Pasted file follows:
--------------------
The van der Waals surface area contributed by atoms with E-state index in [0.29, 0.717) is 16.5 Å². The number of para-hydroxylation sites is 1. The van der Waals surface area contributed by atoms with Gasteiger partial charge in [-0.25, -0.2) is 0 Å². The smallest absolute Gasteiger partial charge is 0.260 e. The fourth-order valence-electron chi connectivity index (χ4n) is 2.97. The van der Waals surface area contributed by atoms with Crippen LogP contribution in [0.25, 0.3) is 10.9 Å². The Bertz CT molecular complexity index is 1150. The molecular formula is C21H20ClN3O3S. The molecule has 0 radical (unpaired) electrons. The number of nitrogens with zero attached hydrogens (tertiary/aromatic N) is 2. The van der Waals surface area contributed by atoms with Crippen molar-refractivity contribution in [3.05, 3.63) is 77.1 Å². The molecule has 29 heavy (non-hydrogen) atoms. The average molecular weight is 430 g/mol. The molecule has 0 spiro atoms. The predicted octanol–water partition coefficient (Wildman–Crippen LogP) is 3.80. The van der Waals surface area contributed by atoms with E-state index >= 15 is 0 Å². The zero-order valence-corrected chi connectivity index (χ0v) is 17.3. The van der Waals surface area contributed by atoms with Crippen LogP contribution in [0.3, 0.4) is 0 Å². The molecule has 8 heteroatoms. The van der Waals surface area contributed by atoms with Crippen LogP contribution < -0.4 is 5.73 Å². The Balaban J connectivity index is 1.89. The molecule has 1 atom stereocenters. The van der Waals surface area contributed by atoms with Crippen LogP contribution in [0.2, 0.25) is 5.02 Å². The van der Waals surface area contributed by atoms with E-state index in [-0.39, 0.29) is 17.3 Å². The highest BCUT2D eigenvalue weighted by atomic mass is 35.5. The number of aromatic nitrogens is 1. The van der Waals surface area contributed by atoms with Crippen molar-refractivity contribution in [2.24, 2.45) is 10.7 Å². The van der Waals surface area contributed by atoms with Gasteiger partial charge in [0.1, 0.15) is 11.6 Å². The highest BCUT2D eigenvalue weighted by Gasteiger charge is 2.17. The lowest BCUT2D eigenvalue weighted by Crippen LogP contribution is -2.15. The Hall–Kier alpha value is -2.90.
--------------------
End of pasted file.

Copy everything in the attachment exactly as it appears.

The van der Waals surface area contributed by atoms with E-state index in [0.29, 0.717) is 16.5 Å². The number of para-hydroxylation sites is 1. The van der Waals surface area contributed by atoms with Gasteiger partial charge in [-0.25, -0.2) is 0 Å². The smallest absolute Gasteiger partial charge is 0.260 e. The fourth-order valence-electron chi connectivity index (χ4n) is 2.97. The van der Waals surface area contributed by atoms with Crippen LogP contribution in [0.25, 0.3) is 10.9 Å². The Bertz CT molecular complexity index is 1150. The molecular formula is C21H20ClN3O3S. The molecule has 0 radical (unpaired) electrons. The number of nitrogens with zero attached hydrogens (tertiary/aromatic N) is 2. The van der Waals surface area contributed by atoms with Crippen molar-refractivity contribution in [3.05, 3.63) is 77.1 Å². The molecule has 29 heavy (non-hydrogen) atoms. The average molecular weight is 430 g/mol. The molecule has 0 spiro atoms. The predicted octanol–water partition coefficient (Wildman–Crippen LogP) is 3.80. The van der Waals surface area contributed by atoms with E-state index >= 15 is 0 Å². The zero-order valence-corrected chi connectivity index (χ0v) is 17.3. The van der Waals surface area contributed by atoms with Crippen LogP contribution in [0.3, 0.4) is 0 Å². The molecule has 8 heteroatoms. The van der Waals surface area contributed by atoms with Crippen LogP contribution < -0.4 is 5.73 Å². The Balaban J connectivity index is 1.89. The molecule has 1 atom stereocenters. The van der Waals surface area contributed by atoms with Crippen LogP contribution in [0.2, 0.25) is 5.02 Å². The van der Waals surface area contributed by atoms with E-state index in [-0.39, 0.29) is 17.3 Å². The highest BCUT2D eigenvalue weighted by atomic mass is 35.5. The number of aromatic nitrogens is 1. The van der Waals surface area contributed by atoms with Crippen molar-refractivity contribution in [2.24, 2.45) is 10.7 Å². The van der Waals surface area contributed by atoms with Gasteiger partial charge in [0.1, 0.15) is 11.6 Å². The highest BCUT2D eigenvalue weighted by Gasteiger charge is 2.17. The lowest BCUT2D eigenvalue weighted by Crippen LogP contribution is -2.15. The Hall–Kier alpha value is -2.90.